The Chicana writer freely crossed lines united cultures with the same spirit as many Latin music artists today.
Chicana writer, poet and scholar Gloria E. Anzaldúa is today’s (Sept. 26) Google Doodle. Posted on what would have been Anzaldúa’s 75th birthday, Google’s illustrated tribute honors Hispanic Heritage month while contributing to the current conversation about borders and the rights of freedom of expression and to speak out against injustice.
“Write with your eyes like painters, with your ears like musicians, with your feet like dancers,” Anzaldúa, who died from diabetes-related complications on May 15, 2004. urged. “You are the truthsayer with quill and torch. Write with your tongues on fire.”
Who was Gloria E. Anzaldúa? Here are five things to know about the subject of today’s Google Doodle:
1. Gloria E. Anzaldúa was born on Sept. 26, 1942 in the Rio Grande Valley. She grew up on ranches on the Mexico/United States border where her parents were employed as migrant farmworkers.
“For writer and scholar Gloria E. Anzaldúa, a border wasn’t just a line on a map,” Google explained about Anzaldúa when announcing the Doodle. “It was a state of mind and a viewpoint on life…Anzaldúa possessed an astounding gift for transforming dividing lines into unifying visions.”
2. In 1974, Anzaldúa did graduate and Doctoral Studies at the University of Texas at Austin, where she also taught a pioneering course called “La Mujer Chicana.”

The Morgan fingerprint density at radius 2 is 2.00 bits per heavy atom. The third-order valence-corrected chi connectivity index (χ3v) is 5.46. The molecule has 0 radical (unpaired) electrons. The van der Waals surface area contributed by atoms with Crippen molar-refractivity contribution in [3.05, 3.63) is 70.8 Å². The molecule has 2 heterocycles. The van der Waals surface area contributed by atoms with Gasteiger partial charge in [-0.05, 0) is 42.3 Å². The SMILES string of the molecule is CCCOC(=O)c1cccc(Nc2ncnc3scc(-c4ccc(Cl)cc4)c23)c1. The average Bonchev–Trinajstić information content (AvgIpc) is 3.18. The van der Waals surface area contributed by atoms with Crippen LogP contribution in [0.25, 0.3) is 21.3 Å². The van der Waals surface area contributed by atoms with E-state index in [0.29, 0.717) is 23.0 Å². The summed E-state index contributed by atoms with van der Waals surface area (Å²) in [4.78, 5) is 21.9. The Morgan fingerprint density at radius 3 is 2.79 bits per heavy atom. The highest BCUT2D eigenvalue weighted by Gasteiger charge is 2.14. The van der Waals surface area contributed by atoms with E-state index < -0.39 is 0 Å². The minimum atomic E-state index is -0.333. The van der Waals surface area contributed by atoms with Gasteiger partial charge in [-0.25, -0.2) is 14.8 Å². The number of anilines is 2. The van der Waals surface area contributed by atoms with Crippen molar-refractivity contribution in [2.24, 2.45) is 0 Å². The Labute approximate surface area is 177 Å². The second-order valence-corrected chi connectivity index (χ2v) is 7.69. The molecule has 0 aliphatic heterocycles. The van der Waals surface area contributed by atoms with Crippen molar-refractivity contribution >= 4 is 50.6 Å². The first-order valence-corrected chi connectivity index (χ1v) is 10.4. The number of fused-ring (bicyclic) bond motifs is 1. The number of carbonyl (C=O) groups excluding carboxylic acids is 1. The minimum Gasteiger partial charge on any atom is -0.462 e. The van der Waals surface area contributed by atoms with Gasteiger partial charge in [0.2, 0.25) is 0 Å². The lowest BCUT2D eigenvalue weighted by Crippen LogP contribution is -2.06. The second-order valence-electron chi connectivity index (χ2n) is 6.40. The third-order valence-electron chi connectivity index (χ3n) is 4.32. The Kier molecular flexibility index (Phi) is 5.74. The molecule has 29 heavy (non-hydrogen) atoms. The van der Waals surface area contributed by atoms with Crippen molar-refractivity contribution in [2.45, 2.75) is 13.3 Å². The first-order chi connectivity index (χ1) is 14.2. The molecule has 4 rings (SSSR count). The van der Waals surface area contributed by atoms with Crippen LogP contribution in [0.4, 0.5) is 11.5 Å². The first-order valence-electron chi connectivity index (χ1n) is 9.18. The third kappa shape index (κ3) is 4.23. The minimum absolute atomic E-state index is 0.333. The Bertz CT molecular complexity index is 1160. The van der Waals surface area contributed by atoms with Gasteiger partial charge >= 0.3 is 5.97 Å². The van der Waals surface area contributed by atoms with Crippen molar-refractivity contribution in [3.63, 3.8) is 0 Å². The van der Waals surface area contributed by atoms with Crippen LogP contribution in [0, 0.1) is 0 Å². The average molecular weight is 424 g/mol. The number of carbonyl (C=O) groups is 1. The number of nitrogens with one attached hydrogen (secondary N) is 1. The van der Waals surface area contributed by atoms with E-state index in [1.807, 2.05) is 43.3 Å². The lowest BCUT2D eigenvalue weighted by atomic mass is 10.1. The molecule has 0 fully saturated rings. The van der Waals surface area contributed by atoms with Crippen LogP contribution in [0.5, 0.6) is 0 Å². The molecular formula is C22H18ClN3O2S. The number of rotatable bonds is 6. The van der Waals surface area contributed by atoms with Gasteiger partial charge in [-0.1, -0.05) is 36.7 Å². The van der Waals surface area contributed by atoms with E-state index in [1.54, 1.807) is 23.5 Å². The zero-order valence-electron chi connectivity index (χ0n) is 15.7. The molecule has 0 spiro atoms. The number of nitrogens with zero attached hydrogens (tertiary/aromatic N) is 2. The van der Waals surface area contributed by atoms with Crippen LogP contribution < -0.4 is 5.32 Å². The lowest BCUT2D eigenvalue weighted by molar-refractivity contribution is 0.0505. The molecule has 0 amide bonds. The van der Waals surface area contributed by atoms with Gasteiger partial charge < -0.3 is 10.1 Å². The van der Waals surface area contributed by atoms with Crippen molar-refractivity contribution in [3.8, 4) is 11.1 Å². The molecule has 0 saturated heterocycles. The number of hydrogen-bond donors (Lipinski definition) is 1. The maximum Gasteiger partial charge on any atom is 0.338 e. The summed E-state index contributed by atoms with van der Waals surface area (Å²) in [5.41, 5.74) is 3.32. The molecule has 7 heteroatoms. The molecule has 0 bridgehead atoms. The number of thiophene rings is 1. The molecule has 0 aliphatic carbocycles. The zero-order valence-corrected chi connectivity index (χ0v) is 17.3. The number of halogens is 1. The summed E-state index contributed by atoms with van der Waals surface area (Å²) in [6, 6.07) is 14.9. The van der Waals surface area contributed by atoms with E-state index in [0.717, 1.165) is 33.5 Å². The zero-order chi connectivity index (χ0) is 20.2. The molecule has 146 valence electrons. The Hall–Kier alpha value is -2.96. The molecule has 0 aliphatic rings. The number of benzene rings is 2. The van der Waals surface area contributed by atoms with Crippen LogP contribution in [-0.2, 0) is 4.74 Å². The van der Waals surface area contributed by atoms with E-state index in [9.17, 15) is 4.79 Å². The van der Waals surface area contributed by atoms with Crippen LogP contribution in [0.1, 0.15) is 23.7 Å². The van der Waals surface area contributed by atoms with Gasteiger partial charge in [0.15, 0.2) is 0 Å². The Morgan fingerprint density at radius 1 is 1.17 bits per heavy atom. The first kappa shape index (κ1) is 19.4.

3. While not a musician, Anzaldúa freely crossed lines and united cultures with the same spirit as many Latin music artists from yesterday and today.
“Today's Doodle celebrates Anzaldúa's ability to live across borders, whether geographical, social, or philosophical,” the Google team wrote. “She put it best: "To survive the Borderlands / you must live sin fronteras / be a crossroads."
4. Anzaldúa’s 1987 bilingual book Borderlands/La Frontera: The New Mestiza is her best-known book, acknowledged as a groundbreaking work in cultural, feminist, and queer theories. In the book, she talked about the negative way that she was treated because of her accent, among other reflections on her own life. The book also examined the borders for Latinas, lesbians and Latinos in American society.
5. Anzaldúa ‘s many awards included the Lambda Lesbian Small Book Press Award, a Sappho Award of Distinction, and an NEA Fiction Award.